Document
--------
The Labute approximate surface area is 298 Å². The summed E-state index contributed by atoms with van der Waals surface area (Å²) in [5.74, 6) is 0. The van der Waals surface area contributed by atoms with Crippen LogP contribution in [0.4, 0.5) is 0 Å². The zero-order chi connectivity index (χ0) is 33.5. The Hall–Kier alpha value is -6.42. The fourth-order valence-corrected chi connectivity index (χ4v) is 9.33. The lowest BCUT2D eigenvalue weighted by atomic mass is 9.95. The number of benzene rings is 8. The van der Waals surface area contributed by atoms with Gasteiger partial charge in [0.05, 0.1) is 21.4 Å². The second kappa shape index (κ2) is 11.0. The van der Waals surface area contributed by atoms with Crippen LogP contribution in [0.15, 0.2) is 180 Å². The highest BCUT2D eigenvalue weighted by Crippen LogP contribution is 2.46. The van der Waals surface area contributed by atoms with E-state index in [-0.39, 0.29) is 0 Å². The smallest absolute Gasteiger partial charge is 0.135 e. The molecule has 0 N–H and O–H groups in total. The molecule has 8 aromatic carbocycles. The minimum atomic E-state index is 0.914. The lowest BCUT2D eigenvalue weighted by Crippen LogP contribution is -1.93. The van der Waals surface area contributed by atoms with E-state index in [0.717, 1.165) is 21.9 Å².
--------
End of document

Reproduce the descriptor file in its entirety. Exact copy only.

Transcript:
The Labute approximate surface area is 298 Å². The summed E-state index contributed by atoms with van der Waals surface area (Å²) in [5.74, 6) is 0. The van der Waals surface area contributed by atoms with Crippen LogP contribution in [0.4, 0.5) is 0 Å². The zero-order chi connectivity index (χ0) is 33.5. The Hall–Kier alpha value is -6.42. The fourth-order valence-corrected chi connectivity index (χ4v) is 9.33. The lowest BCUT2D eigenvalue weighted by atomic mass is 9.95. The number of benzene rings is 8. The van der Waals surface area contributed by atoms with Gasteiger partial charge in [0.05, 0.1) is 21.4 Å². The second kappa shape index (κ2) is 11.0. The van der Waals surface area contributed by atoms with Crippen LogP contribution in [0.15, 0.2) is 180 Å². The highest BCUT2D eigenvalue weighted by Crippen LogP contribution is 2.46. The van der Waals surface area contributed by atoms with E-state index in [-0.39, 0.29) is 0 Å². The smallest absolute Gasteiger partial charge is 0.135 e. The molecule has 0 N–H and O–H groups in total. The molecule has 8 aromatic carbocycles. The minimum atomic E-state index is 0.914. The lowest BCUT2D eigenvalue weighted by Crippen LogP contribution is -1.93. The van der Waals surface area contributed by atoms with E-state index in [0.717, 1.165) is 21.9 Å².